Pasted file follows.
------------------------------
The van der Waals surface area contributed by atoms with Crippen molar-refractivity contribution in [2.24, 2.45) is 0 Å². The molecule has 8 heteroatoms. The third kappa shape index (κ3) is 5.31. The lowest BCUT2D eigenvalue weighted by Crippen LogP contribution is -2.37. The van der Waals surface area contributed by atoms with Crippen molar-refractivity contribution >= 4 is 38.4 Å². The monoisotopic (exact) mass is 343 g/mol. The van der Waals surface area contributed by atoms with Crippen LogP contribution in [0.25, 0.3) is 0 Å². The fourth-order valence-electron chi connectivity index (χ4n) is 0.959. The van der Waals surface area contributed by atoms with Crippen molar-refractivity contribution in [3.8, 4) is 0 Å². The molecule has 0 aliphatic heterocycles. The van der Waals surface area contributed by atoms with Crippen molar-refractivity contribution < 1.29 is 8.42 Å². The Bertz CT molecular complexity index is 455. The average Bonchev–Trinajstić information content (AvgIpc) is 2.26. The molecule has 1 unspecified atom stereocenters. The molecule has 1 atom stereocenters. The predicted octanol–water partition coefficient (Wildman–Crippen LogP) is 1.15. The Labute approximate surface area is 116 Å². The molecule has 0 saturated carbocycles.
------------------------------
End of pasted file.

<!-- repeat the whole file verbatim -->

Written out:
The van der Waals surface area contributed by atoms with Crippen molar-refractivity contribution in [2.24, 2.45) is 0 Å². The molecule has 8 heteroatoms. The third kappa shape index (κ3) is 5.31. The lowest BCUT2D eigenvalue weighted by Crippen LogP contribution is -2.37. The van der Waals surface area contributed by atoms with Crippen molar-refractivity contribution >= 4 is 38.4 Å². The monoisotopic (exact) mass is 343 g/mol. The van der Waals surface area contributed by atoms with Crippen LogP contribution in [0.25, 0.3) is 0 Å². The fourth-order valence-electron chi connectivity index (χ4n) is 0.959. The van der Waals surface area contributed by atoms with Crippen molar-refractivity contribution in [3.8, 4) is 0 Å². The molecule has 0 aliphatic heterocycles. The van der Waals surface area contributed by atoms with Crippen molar-refractivity contribution < 1.29 is 8.42 Å². The Bertz CT molecular complexity index is 455. The average Bonchev–Trinajstić information content (AvgIpc) is 2.26. The molecule has 1 unspecified atom stereocenters. The molecule has 1 atom stereocenters. The predicted octanol–water partition coefficient (Wildman–Crippen LogP) is 1.15. The Labute approximate surface area is 116 Å². The molecule has 0 saturated carbocycles.